What is Dulse Seaweed?
Finger on the ‘dulse’
With Dulse season drawing to a close, our Seaweed Manager and resident algae expert, Rory MacPhee, shares an evocative blog on harvesting and cooking with this beautiful red seaweed.
Seaweed harvesting is governed by the moon and the seasons. The autumn months are spent reflecting on the summer and slow, relentless snipping of the dulse fronds. Whilst one man can cut half a tonne of kombu, the target for dulse in the same time is just 70kg.
The harvester looks carefully in the fronds of serrated wrack, prospecting for this precious food. We open the season in mid-August, and close it down in late October. The end of the dulse season comes with an audible sigh, as the harvester repairs to mend his or her kit, and try out new recipe ideas.
As the days shorten and the sun tracks lower over the waves, dulse develops a striking purple colour. No longer the pink, brown, green of high summer, this beautiful yet capricious algae is preparing to breed in late winter.
The lifecycle of dulse
A confusion of phycologists (seaweed experts!) have variously named dulse as fucus palmatus, rhodymenia palmata and palmaria palmata. The latter is now in common use, and describes the hand or palm-like characteristics of this algae.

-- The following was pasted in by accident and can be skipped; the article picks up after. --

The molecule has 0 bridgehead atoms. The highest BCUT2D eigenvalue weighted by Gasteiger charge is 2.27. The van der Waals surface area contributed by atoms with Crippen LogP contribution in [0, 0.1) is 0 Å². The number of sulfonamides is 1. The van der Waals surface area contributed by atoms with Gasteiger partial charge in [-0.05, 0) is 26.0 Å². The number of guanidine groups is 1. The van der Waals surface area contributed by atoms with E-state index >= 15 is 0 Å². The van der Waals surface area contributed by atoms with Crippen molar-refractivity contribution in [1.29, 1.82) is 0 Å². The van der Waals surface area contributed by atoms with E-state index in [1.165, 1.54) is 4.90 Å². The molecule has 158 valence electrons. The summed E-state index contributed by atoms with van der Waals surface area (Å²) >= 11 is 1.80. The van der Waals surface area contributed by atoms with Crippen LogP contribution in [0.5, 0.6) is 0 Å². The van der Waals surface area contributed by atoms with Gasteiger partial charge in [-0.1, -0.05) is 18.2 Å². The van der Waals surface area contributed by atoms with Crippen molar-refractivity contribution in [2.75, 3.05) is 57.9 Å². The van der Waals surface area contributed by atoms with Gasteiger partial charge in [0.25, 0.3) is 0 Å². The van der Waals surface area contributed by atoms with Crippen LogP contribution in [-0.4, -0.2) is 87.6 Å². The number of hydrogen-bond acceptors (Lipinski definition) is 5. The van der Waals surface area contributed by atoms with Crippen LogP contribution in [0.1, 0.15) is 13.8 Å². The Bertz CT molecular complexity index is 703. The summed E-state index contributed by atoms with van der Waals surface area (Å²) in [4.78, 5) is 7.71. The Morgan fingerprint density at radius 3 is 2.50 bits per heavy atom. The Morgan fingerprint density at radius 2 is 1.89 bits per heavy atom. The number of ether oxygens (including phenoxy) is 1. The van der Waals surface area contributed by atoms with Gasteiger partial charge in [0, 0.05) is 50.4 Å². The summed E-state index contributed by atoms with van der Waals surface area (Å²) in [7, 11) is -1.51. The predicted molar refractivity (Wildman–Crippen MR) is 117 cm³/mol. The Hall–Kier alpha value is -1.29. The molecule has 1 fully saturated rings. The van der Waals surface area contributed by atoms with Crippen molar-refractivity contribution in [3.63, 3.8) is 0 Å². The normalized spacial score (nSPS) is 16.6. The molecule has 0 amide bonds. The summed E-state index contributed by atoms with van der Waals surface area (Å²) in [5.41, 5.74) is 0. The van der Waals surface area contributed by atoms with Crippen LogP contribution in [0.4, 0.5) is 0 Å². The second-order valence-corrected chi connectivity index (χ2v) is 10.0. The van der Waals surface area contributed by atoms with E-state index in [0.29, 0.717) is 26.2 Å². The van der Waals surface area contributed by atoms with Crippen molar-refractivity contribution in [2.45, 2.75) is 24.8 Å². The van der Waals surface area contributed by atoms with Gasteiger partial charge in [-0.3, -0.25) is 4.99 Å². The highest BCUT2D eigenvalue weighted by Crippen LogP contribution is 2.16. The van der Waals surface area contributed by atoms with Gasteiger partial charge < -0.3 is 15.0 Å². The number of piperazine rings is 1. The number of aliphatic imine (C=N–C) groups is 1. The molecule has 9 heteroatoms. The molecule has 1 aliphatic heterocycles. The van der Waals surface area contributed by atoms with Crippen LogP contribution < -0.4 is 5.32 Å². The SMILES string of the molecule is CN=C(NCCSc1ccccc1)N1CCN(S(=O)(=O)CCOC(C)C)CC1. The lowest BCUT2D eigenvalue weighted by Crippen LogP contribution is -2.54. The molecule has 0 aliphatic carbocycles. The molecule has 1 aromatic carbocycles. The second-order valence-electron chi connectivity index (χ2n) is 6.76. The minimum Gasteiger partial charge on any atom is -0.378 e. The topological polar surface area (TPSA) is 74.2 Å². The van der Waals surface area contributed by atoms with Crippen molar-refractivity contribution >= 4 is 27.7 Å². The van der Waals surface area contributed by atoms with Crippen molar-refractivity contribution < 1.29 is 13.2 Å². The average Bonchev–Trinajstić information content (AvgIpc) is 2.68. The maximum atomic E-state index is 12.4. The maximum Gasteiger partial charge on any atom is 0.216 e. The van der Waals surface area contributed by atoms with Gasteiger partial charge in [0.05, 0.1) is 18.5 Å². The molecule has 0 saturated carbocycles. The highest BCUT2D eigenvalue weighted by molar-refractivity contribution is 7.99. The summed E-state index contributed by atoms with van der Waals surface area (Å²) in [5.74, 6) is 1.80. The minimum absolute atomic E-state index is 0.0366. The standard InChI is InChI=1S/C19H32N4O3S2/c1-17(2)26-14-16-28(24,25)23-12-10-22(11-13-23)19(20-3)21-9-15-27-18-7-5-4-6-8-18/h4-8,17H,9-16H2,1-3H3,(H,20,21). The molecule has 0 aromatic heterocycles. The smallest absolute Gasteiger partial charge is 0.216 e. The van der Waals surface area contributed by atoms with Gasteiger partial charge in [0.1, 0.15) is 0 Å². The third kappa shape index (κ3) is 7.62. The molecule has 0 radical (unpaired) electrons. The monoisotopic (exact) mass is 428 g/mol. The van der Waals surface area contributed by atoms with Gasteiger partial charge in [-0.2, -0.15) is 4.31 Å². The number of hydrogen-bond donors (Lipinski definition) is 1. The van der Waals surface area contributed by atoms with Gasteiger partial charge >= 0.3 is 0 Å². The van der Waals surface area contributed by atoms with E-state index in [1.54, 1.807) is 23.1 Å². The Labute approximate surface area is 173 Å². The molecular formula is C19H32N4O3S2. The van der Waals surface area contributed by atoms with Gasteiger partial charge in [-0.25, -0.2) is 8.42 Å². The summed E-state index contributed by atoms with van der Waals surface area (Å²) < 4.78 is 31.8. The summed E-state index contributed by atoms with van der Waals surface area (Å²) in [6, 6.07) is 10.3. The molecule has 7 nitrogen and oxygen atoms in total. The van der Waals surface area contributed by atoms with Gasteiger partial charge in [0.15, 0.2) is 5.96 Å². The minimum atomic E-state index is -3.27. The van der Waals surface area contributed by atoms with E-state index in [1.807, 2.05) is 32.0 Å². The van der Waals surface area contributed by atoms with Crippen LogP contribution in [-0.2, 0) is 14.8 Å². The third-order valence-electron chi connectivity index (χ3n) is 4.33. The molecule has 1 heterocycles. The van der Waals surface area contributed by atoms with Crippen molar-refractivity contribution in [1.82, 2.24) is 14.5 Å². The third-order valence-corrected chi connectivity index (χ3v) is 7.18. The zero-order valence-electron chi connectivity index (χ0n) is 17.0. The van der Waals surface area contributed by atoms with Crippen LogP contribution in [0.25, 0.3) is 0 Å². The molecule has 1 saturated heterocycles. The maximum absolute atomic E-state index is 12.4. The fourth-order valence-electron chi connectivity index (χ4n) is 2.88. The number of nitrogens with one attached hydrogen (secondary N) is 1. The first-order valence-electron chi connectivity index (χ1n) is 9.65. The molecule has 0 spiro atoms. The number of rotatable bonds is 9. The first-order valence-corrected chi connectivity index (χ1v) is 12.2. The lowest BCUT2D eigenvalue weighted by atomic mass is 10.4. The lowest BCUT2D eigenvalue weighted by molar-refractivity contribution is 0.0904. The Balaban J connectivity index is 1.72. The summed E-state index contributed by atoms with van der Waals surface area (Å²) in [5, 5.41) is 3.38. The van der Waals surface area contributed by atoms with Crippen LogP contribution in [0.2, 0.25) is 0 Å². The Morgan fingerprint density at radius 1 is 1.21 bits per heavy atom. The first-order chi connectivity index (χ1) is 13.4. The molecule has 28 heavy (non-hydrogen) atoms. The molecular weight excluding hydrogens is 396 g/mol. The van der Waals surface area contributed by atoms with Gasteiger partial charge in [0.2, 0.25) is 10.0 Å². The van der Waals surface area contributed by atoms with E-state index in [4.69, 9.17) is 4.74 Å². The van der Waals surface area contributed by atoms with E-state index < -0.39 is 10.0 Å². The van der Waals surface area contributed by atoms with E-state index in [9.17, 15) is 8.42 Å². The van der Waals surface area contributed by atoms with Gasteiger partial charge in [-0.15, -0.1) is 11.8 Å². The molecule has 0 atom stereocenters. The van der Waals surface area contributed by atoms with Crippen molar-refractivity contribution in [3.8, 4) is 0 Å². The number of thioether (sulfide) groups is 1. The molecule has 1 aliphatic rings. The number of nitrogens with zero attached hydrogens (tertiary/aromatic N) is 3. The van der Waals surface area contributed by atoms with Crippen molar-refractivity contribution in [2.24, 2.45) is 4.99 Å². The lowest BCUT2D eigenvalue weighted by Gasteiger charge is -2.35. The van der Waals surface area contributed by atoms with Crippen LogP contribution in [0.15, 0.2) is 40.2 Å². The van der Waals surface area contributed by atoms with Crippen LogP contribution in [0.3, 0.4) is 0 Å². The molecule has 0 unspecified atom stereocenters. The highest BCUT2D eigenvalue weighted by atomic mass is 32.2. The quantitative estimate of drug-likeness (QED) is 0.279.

Like fellow red seaweed nori, the life-cycle of dulse is perplexing, and was only discovered in 1980. The female plant (size 1mm) becomes sexually mature after a few days of existence, whilst the elder male mate (size 100 mm) develops his libido over 8 to 12 months, during which sperm are released. This avoids generational breeding and maintains genetic variability.
Mara is working on a long-term project to propagate dulse plants on rope lines at sea, or tanks onshore. This is a complex task, yet the goal is clear. By discovering methods of propagation, the plants can be grown out away from the shore line with controlled nutrient profiles and easy accessibility. It’s part of our commitment to sustainability.
Dulse has been a popular snack in Scotland and Ireland for generations, and at sea, we eat the leaves raw to keep up our energy levels. (Seaweed is low in calories, but a good source of minerals to keep electrolytes in the blood balanced.) Dulse doesn’t need cooking, which helpfully preserves the high nutrient profiles of protein, potassium and iodine, among other micro-nutrients.
If the harvest team are feeling lazy, we’ll light a fire on the beach and toast the fresh dulse on a hot rock. It turns green with the heat, and develops a deeper and more embracing taste profile. Back home, dulse flakes go into the five-egg cheese omelette we try not to share after a long day on the rocks. It’s also delicious on a bacon roll, in place of ketchup, as well as with red meat, salmon and chocolate.
Celebrate the close of autumn with us, and pick up some Dulse; the fruits of our labour. Try it in your meals and let us know how you get on in the comments.